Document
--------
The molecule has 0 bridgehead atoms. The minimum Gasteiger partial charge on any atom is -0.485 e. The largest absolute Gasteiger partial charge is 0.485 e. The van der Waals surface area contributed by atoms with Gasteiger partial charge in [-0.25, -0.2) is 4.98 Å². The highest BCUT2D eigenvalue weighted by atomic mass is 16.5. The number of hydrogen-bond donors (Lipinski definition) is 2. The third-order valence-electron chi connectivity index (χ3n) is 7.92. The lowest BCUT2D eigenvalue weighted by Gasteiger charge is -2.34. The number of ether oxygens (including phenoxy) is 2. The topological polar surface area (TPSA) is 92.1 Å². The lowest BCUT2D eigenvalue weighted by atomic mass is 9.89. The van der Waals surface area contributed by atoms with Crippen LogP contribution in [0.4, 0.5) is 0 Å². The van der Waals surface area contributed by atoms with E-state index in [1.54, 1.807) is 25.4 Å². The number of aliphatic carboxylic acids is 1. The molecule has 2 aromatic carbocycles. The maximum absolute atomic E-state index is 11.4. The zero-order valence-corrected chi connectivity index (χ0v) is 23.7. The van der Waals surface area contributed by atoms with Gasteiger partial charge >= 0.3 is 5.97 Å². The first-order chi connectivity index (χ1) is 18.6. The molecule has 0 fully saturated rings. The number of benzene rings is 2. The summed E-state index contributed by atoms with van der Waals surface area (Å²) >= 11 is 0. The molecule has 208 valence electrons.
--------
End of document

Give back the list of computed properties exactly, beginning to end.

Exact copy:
The molecule has 0 bridgehead atoms. The minimum Gasteiger partial charge on any atom is -0.485 e. The largest absolute Gasteiger partial charge is 0.485 e. The van der Waals surface area contributed by atoms with Gasteiger partial charge in [-0.25, -0.2) is 4.98 Å². The highest BCUT2D eigenvalue weighted by atomic mass is 16.5. The number of hydrogen-bond donors (Lipinski definition) is 2. The third-order valence-electron chi connectivity index (χ3n) is 7.92. The lowest BCUT2D eigenvalue weighted by Gasteiger charge is -2.34. The number of ether oxygens (including phenoxy) is 2. The topological polar surface area (TPSA) is 92.1 Å². The lowest BCUT2D eigenvalue weighted by atomic mass is 9.89. The van der Waals surface area contributed by atoms with Crippen LogP contribution in [0.4, 0.5) is 0 Å². The van der Waals surface area contributed by atoms with E-state index in [1.54, 1.807) is 25.4 Å². The number of aliphatic carboxylic acids is 1. The molecule has 2 aromatic carbocycles. The maximum absolute atomic E-state index is 11.4. The zero-order valence-corrected chi connectivity index (χ0v) is 23.7. The van der Waals surface area contributed by atoms with Gasteiger partial charge >= 0.3 is 5.97 Å². The first-order chi connectivity index (χ1) is 18.6. The molecule has 0 fully saturated rings. The number of benzene rings is 2. The summed E-state index contributed by atoms with van der Waals surface area (Å²) >= 11 is 0. The molecule has 208 valence electrons.